The youngest town, the biggest dam
Free State's Gariep Dam in full flow.
© Chris Marais
For visitors driving through South Africa’s arid Karoo, a delightful new tourism route running around the Gariep Dam reveals more than ‘big water’: historical sites, eccentric country types, a plush hotel, waterside herds of antelope and wide-angle landscapes to thrill the eye.
Did you know?
The Gariep Dam, completed in 1971, is the largest dam in South Africa. 'Gariep' is an ancient San word for 'great water'.
Perhaps the most beautiful dam in South Africa, the Gariep Dam lies between the Free State and Eastern Cape provinces.
This massive piece of water covers more than 370 sq km when full, and can store nearly 6 000-million cubic litres, giving life and flow to the Great Fish River, the Sundays River and, the mother of all South African rivers, the Orange.
It was officially opened in 1971 and overflowed for the first time the next year. In 1975 an 82km tunnel was opened, sending water from the Gariep into both the Fish River Valley and the Sundays River Valley.
Overlooking the great expanse of water is the town of Gariep Dam, established in 1960 for the resident labour force. As the youngest town in South Africa, Gariep Dam has become a popular holiday resort, and is home to about 600 people. On a ridge overlooking the dam is the De Stijl Gariep Hotel, a surprisingly cosmopolitan establishment you would probably expect to see in a large city more often than a tiny Free State village. It is popular with locals, contractors working the area and visitors to the dam.
At the waterside is a Forever Resorts holiday camp, complete with chalets and boating facilities. Nearby is the Gariep Nature Reserve, which runs around part of the dam.
Two more lakeside reserves (the Oviston Nature Reserve and the Tussen-die-Riviere Reserve near Bethulie) will 1 day combine with the Gariep Nature Reserve to form nearly 100 000ha of ‘wilderness at the water’.
The other great attraction of Gariep Dam is in the air: there’s an airfield with a double-tarred runway, and the kind of aerial conditions that make the district ideal for flying gliders.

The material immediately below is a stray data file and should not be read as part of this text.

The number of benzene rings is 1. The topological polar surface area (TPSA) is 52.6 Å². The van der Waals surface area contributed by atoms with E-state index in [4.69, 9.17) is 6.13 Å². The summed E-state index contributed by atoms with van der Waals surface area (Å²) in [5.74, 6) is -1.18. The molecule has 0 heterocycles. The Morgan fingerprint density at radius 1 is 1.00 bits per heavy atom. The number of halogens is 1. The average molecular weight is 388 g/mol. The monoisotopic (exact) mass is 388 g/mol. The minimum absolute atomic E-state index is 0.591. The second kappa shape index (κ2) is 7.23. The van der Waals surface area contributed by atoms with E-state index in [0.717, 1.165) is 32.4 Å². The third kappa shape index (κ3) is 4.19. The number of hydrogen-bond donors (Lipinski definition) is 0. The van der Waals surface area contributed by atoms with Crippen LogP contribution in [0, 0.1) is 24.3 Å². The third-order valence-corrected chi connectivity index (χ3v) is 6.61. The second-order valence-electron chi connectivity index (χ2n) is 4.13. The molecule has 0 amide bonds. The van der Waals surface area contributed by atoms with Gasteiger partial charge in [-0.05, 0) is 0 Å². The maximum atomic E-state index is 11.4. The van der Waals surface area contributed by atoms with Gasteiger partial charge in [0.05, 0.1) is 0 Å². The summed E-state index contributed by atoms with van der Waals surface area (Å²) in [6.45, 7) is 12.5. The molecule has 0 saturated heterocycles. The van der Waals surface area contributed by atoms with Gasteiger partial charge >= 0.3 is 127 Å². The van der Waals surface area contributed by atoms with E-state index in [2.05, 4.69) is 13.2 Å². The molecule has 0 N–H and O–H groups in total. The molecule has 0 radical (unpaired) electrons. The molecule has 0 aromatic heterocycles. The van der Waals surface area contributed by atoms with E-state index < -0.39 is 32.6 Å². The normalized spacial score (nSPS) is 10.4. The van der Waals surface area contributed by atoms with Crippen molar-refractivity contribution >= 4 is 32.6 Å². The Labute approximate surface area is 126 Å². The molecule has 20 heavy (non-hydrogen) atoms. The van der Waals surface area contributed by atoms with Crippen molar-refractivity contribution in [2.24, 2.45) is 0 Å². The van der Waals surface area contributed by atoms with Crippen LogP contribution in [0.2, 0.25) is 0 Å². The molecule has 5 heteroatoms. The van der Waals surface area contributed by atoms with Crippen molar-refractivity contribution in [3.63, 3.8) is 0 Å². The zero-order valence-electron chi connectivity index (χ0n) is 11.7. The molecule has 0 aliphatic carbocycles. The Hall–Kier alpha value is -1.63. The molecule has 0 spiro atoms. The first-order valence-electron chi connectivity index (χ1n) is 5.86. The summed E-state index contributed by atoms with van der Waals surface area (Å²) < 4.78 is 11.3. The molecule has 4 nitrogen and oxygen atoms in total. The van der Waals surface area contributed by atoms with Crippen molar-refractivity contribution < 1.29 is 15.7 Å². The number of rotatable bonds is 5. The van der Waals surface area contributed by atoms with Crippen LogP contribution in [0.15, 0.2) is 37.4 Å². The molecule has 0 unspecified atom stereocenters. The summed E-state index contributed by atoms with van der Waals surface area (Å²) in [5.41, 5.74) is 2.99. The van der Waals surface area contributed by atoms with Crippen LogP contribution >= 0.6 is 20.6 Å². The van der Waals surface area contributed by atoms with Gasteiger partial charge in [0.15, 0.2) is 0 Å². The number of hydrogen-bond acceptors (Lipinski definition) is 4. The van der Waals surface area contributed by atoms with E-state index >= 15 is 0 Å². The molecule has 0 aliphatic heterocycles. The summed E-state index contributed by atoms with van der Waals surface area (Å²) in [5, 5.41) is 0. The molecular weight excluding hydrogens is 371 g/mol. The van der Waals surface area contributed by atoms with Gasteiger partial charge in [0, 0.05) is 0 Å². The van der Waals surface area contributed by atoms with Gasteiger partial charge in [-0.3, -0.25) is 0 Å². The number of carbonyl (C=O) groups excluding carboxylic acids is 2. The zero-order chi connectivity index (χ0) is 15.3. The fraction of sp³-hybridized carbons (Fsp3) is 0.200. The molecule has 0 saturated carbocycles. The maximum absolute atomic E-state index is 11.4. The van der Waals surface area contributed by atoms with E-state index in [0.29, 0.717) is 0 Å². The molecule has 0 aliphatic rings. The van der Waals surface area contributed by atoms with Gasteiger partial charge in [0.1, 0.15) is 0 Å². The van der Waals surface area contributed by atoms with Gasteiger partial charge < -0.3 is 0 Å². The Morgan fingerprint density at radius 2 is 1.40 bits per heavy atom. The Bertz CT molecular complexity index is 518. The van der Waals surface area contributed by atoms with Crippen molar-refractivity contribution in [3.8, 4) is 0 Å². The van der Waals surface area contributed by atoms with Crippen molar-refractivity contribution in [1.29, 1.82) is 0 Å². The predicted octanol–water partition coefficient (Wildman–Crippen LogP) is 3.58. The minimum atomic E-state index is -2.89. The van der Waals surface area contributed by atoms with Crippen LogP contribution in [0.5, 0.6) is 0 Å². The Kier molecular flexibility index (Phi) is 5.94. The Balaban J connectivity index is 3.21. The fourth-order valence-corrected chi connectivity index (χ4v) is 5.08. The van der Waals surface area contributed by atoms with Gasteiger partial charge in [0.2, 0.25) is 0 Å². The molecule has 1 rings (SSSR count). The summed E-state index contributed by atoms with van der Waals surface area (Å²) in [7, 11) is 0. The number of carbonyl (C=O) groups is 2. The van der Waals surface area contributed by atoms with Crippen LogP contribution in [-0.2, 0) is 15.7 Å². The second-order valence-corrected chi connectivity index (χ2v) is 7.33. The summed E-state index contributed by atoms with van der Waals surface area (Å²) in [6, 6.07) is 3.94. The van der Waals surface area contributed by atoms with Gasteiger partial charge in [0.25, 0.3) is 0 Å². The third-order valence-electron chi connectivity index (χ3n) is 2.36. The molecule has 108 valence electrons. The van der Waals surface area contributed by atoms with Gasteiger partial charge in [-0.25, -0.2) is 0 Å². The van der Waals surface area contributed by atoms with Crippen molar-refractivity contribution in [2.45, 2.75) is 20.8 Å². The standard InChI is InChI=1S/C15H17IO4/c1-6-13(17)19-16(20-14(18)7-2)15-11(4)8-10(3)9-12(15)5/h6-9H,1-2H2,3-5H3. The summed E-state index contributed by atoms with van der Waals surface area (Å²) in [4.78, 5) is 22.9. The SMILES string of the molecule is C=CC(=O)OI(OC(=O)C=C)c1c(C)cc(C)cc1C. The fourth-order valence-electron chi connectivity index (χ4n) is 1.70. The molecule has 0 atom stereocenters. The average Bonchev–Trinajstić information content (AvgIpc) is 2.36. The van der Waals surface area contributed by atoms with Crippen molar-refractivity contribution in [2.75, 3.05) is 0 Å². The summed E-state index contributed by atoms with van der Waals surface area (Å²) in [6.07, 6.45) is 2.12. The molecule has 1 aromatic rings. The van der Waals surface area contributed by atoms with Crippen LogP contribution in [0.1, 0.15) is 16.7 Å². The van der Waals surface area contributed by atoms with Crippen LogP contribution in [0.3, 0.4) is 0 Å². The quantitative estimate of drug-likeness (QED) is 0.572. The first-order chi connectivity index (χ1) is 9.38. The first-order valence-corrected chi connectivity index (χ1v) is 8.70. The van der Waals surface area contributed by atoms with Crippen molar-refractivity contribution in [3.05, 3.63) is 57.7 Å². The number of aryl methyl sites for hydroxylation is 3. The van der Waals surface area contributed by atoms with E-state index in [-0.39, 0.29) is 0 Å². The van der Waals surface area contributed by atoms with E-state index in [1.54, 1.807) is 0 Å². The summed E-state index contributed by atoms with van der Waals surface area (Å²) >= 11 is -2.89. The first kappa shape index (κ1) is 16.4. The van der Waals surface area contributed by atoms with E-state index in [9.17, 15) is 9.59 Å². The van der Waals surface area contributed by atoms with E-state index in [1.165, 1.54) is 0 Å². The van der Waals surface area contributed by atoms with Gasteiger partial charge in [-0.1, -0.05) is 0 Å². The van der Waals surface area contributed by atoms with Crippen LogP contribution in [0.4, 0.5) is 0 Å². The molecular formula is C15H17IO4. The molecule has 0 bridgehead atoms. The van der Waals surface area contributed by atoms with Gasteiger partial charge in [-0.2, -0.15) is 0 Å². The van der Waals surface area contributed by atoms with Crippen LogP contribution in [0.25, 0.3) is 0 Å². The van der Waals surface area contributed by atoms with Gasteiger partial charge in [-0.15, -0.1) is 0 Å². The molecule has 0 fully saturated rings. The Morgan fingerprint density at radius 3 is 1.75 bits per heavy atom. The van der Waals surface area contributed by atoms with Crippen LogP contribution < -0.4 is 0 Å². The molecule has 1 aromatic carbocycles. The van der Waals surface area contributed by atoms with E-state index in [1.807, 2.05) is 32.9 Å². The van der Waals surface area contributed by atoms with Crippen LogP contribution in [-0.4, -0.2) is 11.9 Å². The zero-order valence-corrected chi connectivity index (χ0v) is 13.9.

International gliding championships are held there every December, and a number of world gliding records have been set in this area.
Travel tips & Planning info
Who to contact
How to get here
The dam is situated along the N1, about 150 km south of Bloemfontein, and approx. 50 km north-east of Colesberg.
Around the area
Have lunch at the Glasgow Pont Hotel in Norval’s Pont; sunsets from the deck of the De Stijl Gariep Hotel are spectacular.
Tours to do
Gariep Dam is at the centre of the Gariep Route, an interesting overland tour that can take up to a week to complete. It includes Philippolis, Colesberg, Bethulie and a number of other small towns in the region.
A visit to the Gariep Dam should be part of your self-drive experience around the Free State, Karoo or cross-country.
What will it cost
For both De Stijl Gariep Hotel and the Forever Gariep Resort, a double room is approx. R800 to R1000, depending on the season. Contact both for special rates. For other accommodation options, visit the Gariep Route website.
Length of stay
2 days are recommended, so you can explore the Gariep Route.
What to pack
For summer, pack light. Remember, you will be spending time at the waterside, so pack something a little warmer for the evenings.
Where to stay
Either in a comfortable chalet at the Forever Resort at the waterfront, or at the classy De Stijl Gariep Hotel on the hill overlooking the dam.
What to eat
De Stijl Gariep Hotel offers good quality dishes of all varieties; or you might want to stay in a self-catering chalet and have a braai (barbecue).
Check the Gariep Route website for happenings in the area.
A miniature windpump from 1 of the crafters on the outskirts of Colesberg is a portable memento.